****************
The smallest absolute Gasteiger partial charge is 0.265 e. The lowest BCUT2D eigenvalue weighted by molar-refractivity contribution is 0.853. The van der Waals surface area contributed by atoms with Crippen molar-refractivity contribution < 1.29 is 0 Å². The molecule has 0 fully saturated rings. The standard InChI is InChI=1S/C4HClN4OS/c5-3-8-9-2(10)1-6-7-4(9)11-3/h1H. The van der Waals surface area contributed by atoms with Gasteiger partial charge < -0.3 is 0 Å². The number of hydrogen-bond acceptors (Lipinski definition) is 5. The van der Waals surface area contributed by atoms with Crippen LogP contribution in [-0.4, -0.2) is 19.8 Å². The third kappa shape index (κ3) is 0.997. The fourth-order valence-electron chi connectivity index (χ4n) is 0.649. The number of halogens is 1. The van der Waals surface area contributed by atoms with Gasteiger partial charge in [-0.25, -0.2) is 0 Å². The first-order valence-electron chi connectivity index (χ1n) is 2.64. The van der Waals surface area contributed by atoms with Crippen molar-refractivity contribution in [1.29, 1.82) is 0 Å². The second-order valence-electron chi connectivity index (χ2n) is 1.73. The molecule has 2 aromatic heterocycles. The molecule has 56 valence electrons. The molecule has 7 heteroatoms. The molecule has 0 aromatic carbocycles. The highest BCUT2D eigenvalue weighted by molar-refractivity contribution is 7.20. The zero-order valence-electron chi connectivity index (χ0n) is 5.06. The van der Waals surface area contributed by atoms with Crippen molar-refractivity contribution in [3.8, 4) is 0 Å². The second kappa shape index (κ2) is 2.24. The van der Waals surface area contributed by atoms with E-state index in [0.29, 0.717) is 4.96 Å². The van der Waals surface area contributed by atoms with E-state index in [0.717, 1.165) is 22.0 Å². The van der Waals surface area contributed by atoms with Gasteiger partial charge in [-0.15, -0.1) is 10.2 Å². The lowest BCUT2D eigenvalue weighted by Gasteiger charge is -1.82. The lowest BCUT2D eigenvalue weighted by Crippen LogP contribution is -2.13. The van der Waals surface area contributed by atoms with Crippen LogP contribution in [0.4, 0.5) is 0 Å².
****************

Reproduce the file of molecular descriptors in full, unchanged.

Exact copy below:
The smallest absolute Gasteiger partial charge is 0.265 e. The lowest BCUT2D eigenvalue weighted by molar-refractivity contribution is 0.853. The van der Waals surface area contributed by atoms with Crippen molar-refractivity contribution < 1.29 is 0 Å². The molecule has 0 fully saturated rings. The standard InChI is InChI=1S/C4HClN4OS/c5-3-8-9-2(10)1-6-7-4(9)11-3/h1H. The van der Waals surface area contributed by atoms with Gasteiger partial charge < -0.3 is 0 Å². The number of hydrogen-bond acceptors (Lipinski definition) is 5. The van der Waals surface area contributed by atoms with Crippen LogP contribution in [-0.4, -0.2) is 19.8 Å². The third kappa shape index (κ3) is 0.997. The fourth-order valence-electron chi connectivity index (χ4n) is 0.649. The number of halogens is 1. The van der Waals surface area contributed by atoms with Gasteiger partial charge in [-0.25, -0.2) is 0 Å². The first-order valence-electron chi connectivity index (χ1n) is 2.64. The van der Waals surface area contributed by atoms with Crippen molar-refractivity contribution in [1.29, 1.82) is 0 Å². The second-order valence-electron chi connectivity index (χ2n) is 1.73. The molecule has 2 aromatic heterocycles. The molecule has 56 valence electrons. The molecule has 7 heteroatoms. The molecule has 0 aromatic carbocycles. The highest BCUT2D eigenvalue weighted by molar-refractivity contribution is 7.20. The zero-order valence-electron chi connectivity index (χ0n) is 5.06. The van der Waals surface area contributed by atoms with Crippen molar-refractivity contribution in [3.8, 4) is 0 Å². The second kappa shape index (κ2) is 2.24. The van der Waals surface area contributed by atoms with E-state index in [0.29, 0.717) is 4.96 Å². The van der Waals surface area contributed by atoms with E-state index in [0.717, 1.165) is 22.0 Å². The van der Waals surface area contributed by atoms with Gasteiger partial charge in [-0.15, -0.1) is 10.2 Å². The lowest BCUT2D eigenvalue weighted by Gasteiger charge is -1.82. The lowest BCUT2D eigenvalue weighted by Crippen LogP contribution is -2.13. The van der Waals surface area contributed by atoms with Crippen LogP contribution in [0.4, 0.5) is 0 Å².